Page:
Tuesday, 12 August 2014

Agang One Last Time (I hope)

Those following the Agang saga will know that the two MPs were trying to gain control of the party through the courts. What follows is my personal position, rather than that of all involved. Even so, when I talk about fundraising, I mean for all concerned, not just for myself.


Let’s briefly review the timeline that leads to here:
  • 7 May election – despite doing badly, Agang wins two seats
    • at this stage the party has deep problems: a huge debt, communication with members and supporters breaks down, the member database is not accessible because of unpaid bills, the NEC is collapsing because of resignations
  • 12 June – fraud allegations against the leader surface from an unconventional source – a “provincial spokesperson” Donald Tontsi with no mandate to speak on such matters goes public
  • June 16 weekend – I am in Cape Town to try to understand what is going on since the Tontsi statements sound crazy and find no substance to the allegations and start to understand just how deep the problems are; Dr Ramphele decides to reconstitute the NEC because it has become dysfunctional and is not addressing the problems that are threatening to destroy the party
  • 19 June – Agang task Team appointed by the leader to sort out the mess meets, delayed by the promise of the other side to contribute members, who do not show up; Andries Tloumma plays the same game with mediation: agrees, then reneges without excusing himself
  • 29 June – last of a series of meetings called without any recognized process culminates in Tloumma, Tshishonga and one other original NEC member proclaiming themselves a “quorum” despite precedents that the NEC required at least 4 members for a quorum, announce they are suspending the leader and create a new NEC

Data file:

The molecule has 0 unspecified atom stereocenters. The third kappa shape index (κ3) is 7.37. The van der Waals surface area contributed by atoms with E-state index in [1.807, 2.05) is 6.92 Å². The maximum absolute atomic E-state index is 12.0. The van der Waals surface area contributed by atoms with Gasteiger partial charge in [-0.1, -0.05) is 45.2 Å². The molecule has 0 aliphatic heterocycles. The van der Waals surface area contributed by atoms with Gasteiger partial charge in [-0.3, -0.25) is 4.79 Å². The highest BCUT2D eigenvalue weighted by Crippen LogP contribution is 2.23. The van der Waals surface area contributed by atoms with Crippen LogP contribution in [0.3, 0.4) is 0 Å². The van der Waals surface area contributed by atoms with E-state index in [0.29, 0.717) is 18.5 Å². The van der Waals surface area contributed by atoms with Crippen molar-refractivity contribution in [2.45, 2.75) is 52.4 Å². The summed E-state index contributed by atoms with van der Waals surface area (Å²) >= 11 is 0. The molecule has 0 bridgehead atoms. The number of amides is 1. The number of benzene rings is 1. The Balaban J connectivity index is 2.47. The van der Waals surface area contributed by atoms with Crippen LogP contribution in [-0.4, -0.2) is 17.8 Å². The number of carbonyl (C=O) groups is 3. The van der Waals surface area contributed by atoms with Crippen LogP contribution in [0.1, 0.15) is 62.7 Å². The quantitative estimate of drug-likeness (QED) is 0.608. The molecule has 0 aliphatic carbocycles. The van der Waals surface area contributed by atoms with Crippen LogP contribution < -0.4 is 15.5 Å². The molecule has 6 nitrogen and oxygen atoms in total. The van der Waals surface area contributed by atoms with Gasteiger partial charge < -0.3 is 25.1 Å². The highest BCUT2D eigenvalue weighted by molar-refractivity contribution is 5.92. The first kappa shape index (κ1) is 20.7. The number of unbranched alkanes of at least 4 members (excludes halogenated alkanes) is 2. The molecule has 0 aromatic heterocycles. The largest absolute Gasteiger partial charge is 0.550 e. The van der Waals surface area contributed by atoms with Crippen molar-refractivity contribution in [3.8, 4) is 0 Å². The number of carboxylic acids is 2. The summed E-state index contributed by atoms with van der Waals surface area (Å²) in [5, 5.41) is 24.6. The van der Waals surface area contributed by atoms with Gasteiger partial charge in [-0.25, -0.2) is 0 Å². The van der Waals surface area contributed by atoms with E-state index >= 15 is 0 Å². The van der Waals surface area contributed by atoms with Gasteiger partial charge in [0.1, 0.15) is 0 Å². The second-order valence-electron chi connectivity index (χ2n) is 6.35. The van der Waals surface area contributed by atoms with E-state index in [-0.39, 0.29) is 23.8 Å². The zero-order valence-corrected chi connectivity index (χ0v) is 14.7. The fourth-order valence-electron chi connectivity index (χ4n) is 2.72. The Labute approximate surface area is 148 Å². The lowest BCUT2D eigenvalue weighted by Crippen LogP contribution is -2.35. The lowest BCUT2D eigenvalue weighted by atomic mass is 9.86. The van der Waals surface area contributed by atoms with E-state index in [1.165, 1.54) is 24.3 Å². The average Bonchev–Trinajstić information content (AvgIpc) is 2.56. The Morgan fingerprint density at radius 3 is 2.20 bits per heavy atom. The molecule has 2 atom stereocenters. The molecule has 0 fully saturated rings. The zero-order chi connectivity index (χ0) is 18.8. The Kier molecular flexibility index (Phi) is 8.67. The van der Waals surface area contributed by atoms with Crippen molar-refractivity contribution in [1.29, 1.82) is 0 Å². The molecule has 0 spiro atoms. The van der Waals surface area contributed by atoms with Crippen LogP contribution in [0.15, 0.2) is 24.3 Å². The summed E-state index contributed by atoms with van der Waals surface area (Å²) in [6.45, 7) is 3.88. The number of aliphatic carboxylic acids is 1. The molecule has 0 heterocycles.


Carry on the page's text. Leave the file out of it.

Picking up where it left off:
• 3 July – The NEC Dr Ramphele created announces expulsion of those behind the 29 June meeting, who  take the matter to court, refusing attempts at a negotiated solution; meanwhile Dr Ramphele announces her withdrawal from politics

To court

Those of us who were asked by Mamphela Ramphele (MAR as she is affectionately known, after her initials) to join her reconstituted NEC and task team (intended to revive the party’s flagging fortunes by addressing pressing issues like finance and collapse of our membership systems) were the target of a high court interdict in Cape Town.

We decided that it would be pointless to contest the matter since parties that decide their affairs in court lose the public. Nonetheless we felt, at the urging of members who didn’t want history to be defined by the winning side of the court battle, that we had to put our side. This we did by submitting a lengthy affidavit (which you can read here).

One of the effects of the interdict is that none of us named as respondents is entitled to speak for the party in any capacity. At the time, I was a provincial spokesperson in good standing. Their destabilization campaign started with unauthorized spokespersons making wild statements. It seems they do favour party discipline in the strictest terms when it suits their cause.

Where we are now is that the MPs’ faction has won control of the party and the problems that have existed for more than 3 months are still there to be solved. They now have to be solved by a party that had made itself look ridiculous, and which no longer has a leader of international (let alone national) stature.

Fraud claims abandoned – but not the end

By this stage, MAR was out of the fight. Though named as a respondent, she had withdrawn from the party, and used the case to persuade the MPs to drop their accusations of fraud, and we took that as a victory, because their case had been built on the claims that she was sidelining them to cover up this alleged fraud, which now turned out to have no substance. But the other side disagreed and pressed on, and our understanding was that putting this affidavit to the judge would not put us in line for costs, because we were merely adding facts for consideration, and agreeing to abide by his decision.

We were taken completely by surprise when the matter went to court Monday 4 August and the judge not only found in favour of the MPs and their supporters, but awarded costs against us. If you do not contest a matter, is not surprising that you lose. What is surprising is that the judge would award costs against us without inviting us to argue against that. We will be asking for reasons to see if we can do anything about this but in the meantime have to face the possibility of heavy costs.
Since one of the details in the order is that we cannot claim to act for Agang that in effect means we carry the costs in our personal capacity. If you think that is unfair, we invite your to help us with those costs. Anything we collect in excess of that need will go to our new active citizens movement, which you can sign up for here. If you want to support us, please fill in the form below, and deposit the money to our account.